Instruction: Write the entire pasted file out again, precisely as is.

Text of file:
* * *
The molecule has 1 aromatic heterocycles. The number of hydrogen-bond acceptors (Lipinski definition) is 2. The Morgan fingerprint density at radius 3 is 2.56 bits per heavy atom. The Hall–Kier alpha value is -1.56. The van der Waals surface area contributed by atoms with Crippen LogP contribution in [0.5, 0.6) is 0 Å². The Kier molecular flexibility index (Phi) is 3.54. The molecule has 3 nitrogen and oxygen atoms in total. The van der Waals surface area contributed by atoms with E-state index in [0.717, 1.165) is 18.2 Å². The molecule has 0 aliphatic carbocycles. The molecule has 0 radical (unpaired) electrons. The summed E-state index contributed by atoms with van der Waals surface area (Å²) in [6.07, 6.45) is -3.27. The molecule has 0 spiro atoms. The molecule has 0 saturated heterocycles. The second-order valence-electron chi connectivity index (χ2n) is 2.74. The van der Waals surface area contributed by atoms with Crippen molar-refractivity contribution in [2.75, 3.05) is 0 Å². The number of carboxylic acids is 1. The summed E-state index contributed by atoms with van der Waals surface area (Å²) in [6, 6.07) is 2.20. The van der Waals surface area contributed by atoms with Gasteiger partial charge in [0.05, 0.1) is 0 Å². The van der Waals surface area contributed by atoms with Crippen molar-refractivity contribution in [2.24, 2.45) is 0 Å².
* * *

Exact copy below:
The molecule has 1 aromatic heterocycles. The number of hydrogen-bond acceptors (Lipinski definition) is 2. The Morgan fingerprint density at radius 3 is 2.56 bits per heavy atom. The Hall–Kier alpha value is -1.56. The van der Waals surface area contributed by atoms with Crippen LogP contribution in [0.5, 0.6) is 0 Å². The Kier molecular flexibility index (Phi) is 3.54. The molecule has 3 nitrogen and oxygen atoms in total. The van der Waals surface area contributed by atoms with E-state index in [0.717, 1.165) is 18.2 Å². The molecule has 0 aliphatic carbocycles. The molecule has 0 radical (unpaired) electrons. The summed E-state index contributed by atoms with van der Waals surface area (Å²) in [6.07, 6.45) is -3.27. The molecule has 0 spiro atoms. The molecule has 0 saturated heterocycles. The second-order valence-electron chi connectivity index (χ2n) is 2.74. The van der Waals surface area contributed by atoms with Crippen molar-refractivity contribution in [2.75, 3.05) is 0 Å². The number of carboxylic acids is 1. The summed E-state index contributed by atoms with van der Waals surface area (Å²) in [6, 6.07) is 2.20. The van der Waals surface area contributed by atoms with Gasteiger partial charge in [0.05, 0.1) is 0 Å². The van der Waals surface area contributed by atoms with Crippen molar-refractivity contribution in [2.24, 2.45) is 0 Å².